Friends and acquaintances who know me well understand why I love to fly-fish but they’re also aware I’m an advocate for responsible fishing, land and water preservation, and the healing effects nature provides. Much of my time on the road is spent fly fishing and appreciating our waterways that Trout Unlimited (TU) has worked so hard to preserve. TU and Casting for Recovery (CfR) will each receive 5 percent of the proceeds from the sale of “The Trout” prints.

TU is a national organization that’s at the forefront of fisheries restoration work at the local, state and national levels. Its 300,000 members and supporters are organized into 400 chapters and councils from Maine to Montana to Alaska with approximately 30 offices nationwide. Over the years, I’ve assisted with TU fly fishing education programs and I’m one of the founding members of my local TU Women’s Initiative.

Casting for Recovery (CfR) is a non-profit organization that provides phenomenal healing outdoor retreats for women with breast cancer and at no cost to the participants. Their retreats offer inspiration, connections with other women and of course, one of the greatest healing powers known to mankind, nature. CfR retreats are open to women with breast cancer of all ages and in all stages of treatment and recovery. Women from all walks of life have benefited from CfR’s inspiring program model for more than 20 years with 60 retreats across the country that serve 800+ women each year. CfR partners with volunteers in Canada, UK/Ireland, Australia, New Zealand and Italy and its volunteer teams are made up of medical and psychosocial professionals, fly fishing instructors and alumnae. Click here to learn more about CfR.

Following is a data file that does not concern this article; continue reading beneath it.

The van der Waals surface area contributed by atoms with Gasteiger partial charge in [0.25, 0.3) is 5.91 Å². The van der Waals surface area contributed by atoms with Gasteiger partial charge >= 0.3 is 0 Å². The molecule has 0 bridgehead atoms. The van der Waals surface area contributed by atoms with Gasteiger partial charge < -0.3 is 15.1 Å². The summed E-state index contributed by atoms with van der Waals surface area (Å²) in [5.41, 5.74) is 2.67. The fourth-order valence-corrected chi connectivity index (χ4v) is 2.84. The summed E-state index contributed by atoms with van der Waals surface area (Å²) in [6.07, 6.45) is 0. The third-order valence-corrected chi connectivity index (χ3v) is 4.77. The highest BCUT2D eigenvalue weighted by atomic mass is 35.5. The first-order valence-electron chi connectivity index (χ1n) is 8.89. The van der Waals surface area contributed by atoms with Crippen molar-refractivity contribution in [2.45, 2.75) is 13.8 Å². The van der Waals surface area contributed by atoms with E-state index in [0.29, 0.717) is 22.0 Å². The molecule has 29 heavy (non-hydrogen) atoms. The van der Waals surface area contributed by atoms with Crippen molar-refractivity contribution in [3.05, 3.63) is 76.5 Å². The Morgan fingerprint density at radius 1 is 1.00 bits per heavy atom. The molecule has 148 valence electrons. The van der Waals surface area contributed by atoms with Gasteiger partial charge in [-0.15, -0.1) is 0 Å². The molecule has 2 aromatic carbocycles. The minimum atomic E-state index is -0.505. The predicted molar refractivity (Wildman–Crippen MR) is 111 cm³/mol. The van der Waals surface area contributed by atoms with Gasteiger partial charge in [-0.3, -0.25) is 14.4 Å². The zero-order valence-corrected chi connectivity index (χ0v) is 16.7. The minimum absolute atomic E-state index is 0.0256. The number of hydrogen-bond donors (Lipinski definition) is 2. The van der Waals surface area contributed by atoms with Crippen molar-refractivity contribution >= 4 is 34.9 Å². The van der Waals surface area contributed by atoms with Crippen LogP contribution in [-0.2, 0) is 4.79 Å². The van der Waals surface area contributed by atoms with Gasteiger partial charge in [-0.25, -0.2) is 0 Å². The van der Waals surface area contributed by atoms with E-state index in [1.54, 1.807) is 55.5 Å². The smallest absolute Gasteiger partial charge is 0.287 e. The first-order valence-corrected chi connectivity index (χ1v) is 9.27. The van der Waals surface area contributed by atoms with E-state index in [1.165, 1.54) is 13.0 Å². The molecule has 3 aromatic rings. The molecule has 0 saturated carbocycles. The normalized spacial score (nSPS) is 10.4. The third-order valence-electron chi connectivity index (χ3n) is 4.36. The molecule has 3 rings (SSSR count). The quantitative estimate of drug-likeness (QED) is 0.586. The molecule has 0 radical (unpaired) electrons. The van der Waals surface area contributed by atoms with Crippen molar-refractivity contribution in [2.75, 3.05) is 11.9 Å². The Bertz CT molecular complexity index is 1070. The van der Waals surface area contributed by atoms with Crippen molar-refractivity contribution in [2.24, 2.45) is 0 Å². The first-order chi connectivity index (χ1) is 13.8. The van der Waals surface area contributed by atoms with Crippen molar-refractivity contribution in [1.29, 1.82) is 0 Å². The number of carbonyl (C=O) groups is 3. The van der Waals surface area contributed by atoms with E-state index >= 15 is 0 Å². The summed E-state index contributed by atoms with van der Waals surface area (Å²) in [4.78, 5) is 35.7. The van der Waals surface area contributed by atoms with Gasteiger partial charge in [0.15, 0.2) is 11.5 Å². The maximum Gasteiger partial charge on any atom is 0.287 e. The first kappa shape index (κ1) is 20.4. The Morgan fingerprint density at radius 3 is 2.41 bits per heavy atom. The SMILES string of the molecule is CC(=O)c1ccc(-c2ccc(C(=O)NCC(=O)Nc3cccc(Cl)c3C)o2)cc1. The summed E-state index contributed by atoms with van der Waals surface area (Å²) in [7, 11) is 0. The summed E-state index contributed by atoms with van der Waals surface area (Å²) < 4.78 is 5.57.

“The Trout” original was a commissioned piece I created around the same time I took my first fly fishing lesson with my local Trout Unlimited chapter and the PA Fish and Boat Commission. The original trout collage was used to create trail art at a neighborhood community park and I donated the original to the park as an auction item.

The unveiling of “The Trout” trail art at a community park.
“The Trout” is permanently displayed as trail art on a walking trail in Pennsylvania.

If you’re not familiar with Chigirie, the Japanese art of tearing paper to create a collage (or painting with paper), glance at The Trout and you’ll see 50 or more tiny pieces of pre-dyed torn paper I blended (without paint) to create a layered effect.

The Trout is my one and only fishing-related art project and I’m thrilled to be able to offer prints and support TU and CfR.